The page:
African “art,” like most European, Asian, and American “art” made before the middle of the nineteenth century, was not made for museums. In fact, public museums did not exist prior to the nationalization of the French royal collections in the wake of the French Revolution after 1799. At that time, European paintings (portraits, landscapes, genre pictures, and religious images) and sculptures (more portraits and religious figures, plus Greek and Roman antiquities and their copies) that had previously been collected by the aristocracy were displayed for the public. Portraits, votive images, and the decorative arts thus came to be categorized as art and physically isolated from the family homes, churches, and other contexts for which they were made.
African “art” has suffered similarly. When first collected by Europeans and Americans in the nineteenth century, it was viewed as ethnographic artifact—the product of then so-called “primitive” cultures—but the sculptures and masks were valued primarily for their formal characteristics—shapes, colors, patterns, etc.—rather than the insights that the objects provided regarding the individuals and cultures that made and used them. In fact, by the time most works of African “art” migrated to European and American collections, most knowledge of the location, date, and purpose of its fabrication was lost. That is the root reason why most African “art” is labeled as made by unknown artists. Nineteenth-century collectors made little effort to know who made the objects, or why they made them. But subsequent ethnographic study of Africans and their material culture has begun to illuminate the context, explaining the function of individual objects and identifying some individual artists. (Left: Milk or Blood Container, Collection of Dileep and Martha Mehta)
Yet the fact remains that African “art” was not made for museums. When we encounter it in off-white, climate-controlled galleries on pedestals covered with Plexiglas vitrines, it is very distant from the place of its birth and isolated from its original function. Most African masks and statuary were made for religious purposes. The masks on display in the MMFA today were usually part of elaborate costumes that cloaked dancers from head to foot. The masks were animated by the spirits of ancestors and deities. They responded to drumming and songs to perform community rituals to praise and/or placate those spirits. (Right top: Female Spirit Figure (Blolo Bla), 2013.17.9; bottom: Mask (Pwo), Collection of Dileep and Martha Mehta)
Likewise, most African sculpture had a religious purpose. Yoruba “twin” figures were created as a repository for the spirits of deceased infants. Baule “spirit spouses” were carved and painted to enable the living to communicate more easily with beings in the spirit world who might become jealous and harm them should the living show them inadequate veneration and affection. Other African sculptures on display in the MMFA served other functions. Dolls were used to train young girls about their roles as adults, and other statuary served much like votive statuary in Catholic chapels except that African idols were typically enshrined in an environment of wood smoke rather than incense.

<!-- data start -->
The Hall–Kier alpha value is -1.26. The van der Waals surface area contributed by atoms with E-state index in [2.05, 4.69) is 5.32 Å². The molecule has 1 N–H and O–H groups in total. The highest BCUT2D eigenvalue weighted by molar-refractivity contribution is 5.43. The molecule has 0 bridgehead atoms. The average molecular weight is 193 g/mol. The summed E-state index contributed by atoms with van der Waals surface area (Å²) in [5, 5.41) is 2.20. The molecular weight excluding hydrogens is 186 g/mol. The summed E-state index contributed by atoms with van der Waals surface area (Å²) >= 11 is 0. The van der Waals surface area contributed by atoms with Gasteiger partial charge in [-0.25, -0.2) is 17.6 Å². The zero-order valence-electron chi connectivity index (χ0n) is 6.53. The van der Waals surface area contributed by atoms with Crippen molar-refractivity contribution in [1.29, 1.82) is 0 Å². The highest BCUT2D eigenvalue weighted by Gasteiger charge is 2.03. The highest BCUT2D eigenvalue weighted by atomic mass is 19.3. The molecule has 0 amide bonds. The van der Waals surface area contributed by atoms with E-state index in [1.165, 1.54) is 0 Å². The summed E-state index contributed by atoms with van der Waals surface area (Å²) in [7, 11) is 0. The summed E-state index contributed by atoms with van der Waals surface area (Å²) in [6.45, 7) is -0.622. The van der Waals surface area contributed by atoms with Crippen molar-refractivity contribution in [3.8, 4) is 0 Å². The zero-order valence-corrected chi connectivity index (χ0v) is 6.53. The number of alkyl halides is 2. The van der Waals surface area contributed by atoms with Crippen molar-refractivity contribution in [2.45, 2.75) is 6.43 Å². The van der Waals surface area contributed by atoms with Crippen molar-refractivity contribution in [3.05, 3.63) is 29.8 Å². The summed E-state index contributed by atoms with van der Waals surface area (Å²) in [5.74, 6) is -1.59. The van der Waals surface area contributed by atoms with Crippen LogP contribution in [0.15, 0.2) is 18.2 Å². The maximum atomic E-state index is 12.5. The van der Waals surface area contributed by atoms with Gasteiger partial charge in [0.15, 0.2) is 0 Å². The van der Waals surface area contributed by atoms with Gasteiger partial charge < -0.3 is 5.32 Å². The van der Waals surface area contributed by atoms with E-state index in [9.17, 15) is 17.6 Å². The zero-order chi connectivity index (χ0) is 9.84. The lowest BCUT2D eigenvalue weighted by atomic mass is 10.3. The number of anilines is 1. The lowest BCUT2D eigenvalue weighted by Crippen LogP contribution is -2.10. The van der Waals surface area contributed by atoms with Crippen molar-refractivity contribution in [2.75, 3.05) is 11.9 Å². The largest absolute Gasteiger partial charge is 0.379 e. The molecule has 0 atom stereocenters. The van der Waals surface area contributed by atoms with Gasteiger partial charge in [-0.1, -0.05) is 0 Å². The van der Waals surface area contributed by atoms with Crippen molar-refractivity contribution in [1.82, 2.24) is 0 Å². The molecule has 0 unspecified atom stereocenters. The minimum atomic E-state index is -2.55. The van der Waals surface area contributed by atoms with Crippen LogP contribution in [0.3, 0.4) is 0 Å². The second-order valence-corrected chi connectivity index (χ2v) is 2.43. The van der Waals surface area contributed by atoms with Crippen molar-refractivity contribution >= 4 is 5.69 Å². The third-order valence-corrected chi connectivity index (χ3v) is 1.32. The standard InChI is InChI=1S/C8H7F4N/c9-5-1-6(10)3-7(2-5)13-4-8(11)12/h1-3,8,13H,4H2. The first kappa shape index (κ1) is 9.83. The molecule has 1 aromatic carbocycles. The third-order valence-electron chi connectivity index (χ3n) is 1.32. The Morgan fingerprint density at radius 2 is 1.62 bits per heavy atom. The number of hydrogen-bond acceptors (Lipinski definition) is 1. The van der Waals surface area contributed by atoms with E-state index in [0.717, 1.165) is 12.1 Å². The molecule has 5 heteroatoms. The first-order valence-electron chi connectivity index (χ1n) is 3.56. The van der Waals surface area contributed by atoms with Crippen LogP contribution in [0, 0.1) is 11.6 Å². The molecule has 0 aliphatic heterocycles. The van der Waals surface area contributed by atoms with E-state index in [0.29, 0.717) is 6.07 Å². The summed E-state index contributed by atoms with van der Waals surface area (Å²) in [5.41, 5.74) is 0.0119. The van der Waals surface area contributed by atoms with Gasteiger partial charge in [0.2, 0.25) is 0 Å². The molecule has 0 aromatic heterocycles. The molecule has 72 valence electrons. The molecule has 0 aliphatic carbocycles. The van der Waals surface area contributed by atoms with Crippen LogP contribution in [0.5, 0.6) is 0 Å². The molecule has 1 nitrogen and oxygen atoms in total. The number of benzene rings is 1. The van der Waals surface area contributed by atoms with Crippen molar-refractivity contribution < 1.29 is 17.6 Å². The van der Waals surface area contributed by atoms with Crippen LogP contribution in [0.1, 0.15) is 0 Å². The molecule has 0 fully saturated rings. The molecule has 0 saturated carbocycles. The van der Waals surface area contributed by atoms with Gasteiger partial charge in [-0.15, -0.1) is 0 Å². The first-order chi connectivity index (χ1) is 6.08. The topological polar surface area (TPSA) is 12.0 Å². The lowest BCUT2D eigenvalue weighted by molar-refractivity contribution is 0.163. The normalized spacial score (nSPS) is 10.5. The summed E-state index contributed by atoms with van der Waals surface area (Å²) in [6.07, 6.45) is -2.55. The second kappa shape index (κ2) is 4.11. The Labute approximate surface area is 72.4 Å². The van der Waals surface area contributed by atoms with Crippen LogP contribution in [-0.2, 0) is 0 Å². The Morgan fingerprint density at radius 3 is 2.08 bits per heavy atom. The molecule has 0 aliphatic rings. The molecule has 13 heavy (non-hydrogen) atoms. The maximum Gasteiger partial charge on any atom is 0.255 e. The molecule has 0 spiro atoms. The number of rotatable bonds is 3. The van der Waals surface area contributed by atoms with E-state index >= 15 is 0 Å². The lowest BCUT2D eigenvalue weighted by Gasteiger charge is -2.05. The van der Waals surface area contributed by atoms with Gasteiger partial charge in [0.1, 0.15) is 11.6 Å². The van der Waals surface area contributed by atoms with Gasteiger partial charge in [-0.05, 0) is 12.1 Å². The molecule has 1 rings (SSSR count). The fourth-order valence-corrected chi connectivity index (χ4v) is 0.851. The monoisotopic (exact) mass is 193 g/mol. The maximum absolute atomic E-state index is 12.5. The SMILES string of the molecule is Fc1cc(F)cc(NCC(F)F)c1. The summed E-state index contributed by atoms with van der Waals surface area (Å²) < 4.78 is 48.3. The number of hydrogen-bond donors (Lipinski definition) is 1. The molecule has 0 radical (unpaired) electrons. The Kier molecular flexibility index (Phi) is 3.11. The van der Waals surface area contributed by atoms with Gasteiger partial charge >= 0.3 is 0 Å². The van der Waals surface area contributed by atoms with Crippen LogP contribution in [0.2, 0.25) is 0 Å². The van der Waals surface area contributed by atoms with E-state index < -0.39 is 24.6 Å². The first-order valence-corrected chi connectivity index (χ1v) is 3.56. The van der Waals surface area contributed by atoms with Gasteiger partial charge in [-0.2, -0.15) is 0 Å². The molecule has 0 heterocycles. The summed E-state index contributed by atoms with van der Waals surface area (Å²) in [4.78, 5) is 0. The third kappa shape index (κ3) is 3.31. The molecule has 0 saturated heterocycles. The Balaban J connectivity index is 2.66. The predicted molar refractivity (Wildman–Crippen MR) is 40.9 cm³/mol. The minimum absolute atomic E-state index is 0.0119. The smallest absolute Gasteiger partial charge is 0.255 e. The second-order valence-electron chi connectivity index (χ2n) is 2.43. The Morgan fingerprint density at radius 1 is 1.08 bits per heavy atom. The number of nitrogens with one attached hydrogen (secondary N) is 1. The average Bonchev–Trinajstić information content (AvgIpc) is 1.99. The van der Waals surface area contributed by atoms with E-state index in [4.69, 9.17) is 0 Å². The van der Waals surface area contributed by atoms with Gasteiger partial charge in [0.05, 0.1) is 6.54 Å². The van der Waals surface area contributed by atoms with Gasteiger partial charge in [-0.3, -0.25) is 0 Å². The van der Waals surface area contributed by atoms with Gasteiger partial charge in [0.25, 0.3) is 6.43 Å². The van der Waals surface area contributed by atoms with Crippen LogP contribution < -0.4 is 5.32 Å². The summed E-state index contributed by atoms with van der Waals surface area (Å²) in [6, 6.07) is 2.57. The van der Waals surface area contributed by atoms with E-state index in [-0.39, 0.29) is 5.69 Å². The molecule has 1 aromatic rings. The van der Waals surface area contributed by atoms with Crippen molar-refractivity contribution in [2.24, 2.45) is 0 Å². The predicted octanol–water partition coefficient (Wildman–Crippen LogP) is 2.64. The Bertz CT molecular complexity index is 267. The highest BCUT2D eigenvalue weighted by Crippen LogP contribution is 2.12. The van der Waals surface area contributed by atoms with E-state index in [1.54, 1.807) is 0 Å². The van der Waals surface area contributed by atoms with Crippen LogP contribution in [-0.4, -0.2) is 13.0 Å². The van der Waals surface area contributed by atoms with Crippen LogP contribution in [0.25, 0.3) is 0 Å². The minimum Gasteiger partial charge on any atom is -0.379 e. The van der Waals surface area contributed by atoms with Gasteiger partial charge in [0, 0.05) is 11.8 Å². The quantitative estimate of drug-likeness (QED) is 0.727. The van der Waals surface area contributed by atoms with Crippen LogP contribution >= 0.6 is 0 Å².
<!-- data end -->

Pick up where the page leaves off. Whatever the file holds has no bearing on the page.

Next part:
Consequently, when we encounter African masks, sculpture, and domestic objects in museum galleries, they are in many ways mere remnants of what they were intended to be. Divorced from their original contexts, isolated from the loving hands that made and used them in the jungles, forests, grasslands, and estuaries of Africa, we see relatively lifeless artifacts in a sanitary museum space that is a quintessential product of Western thinking. Our view is limited by our perspective.
Those who desire a deeper and broader view of African “art” are encouraged to explore the excellent videos produced, edited, and narrated by Dr. Christopher D. Roy through the Art and Life in Africa website at the University of Iowa (http://africa.uima.uiowa.edu/media/videos/show/38). Through this masterful series of short videos about carving, casting, weaving, basketry, and other practices, a viewer can come to know the carvers, casters, weavers, basket-makers, and other “artists” and the cultures they represent. Dr. Roy shows how and why a carver sacrifices a chicken before he fells a tree to make a mask. He shows how contemporary artists smoke masks in the rafters of their kitchens to achieve the patina that tourists and collectors prefer. Indeed, Dr. Roy captures the character of African artists so effectively that the viewer can almost feel the heat of the desert, the humidity of the rain forest, and the reverence the artists have for their materials and their tasks. That is not an insignificant achievement for a Western humanist communicating through the Internet to viewers who sit with computers in homes, libraries, and coffee shops around the world. It adds a dimension, a depth of understanding to the isolated objects of African “art” one encounters at the MMFA. (Right: Horse Rider, 2013.17.14)
Michael W. Panhorst, Ph.D.
Curator of Art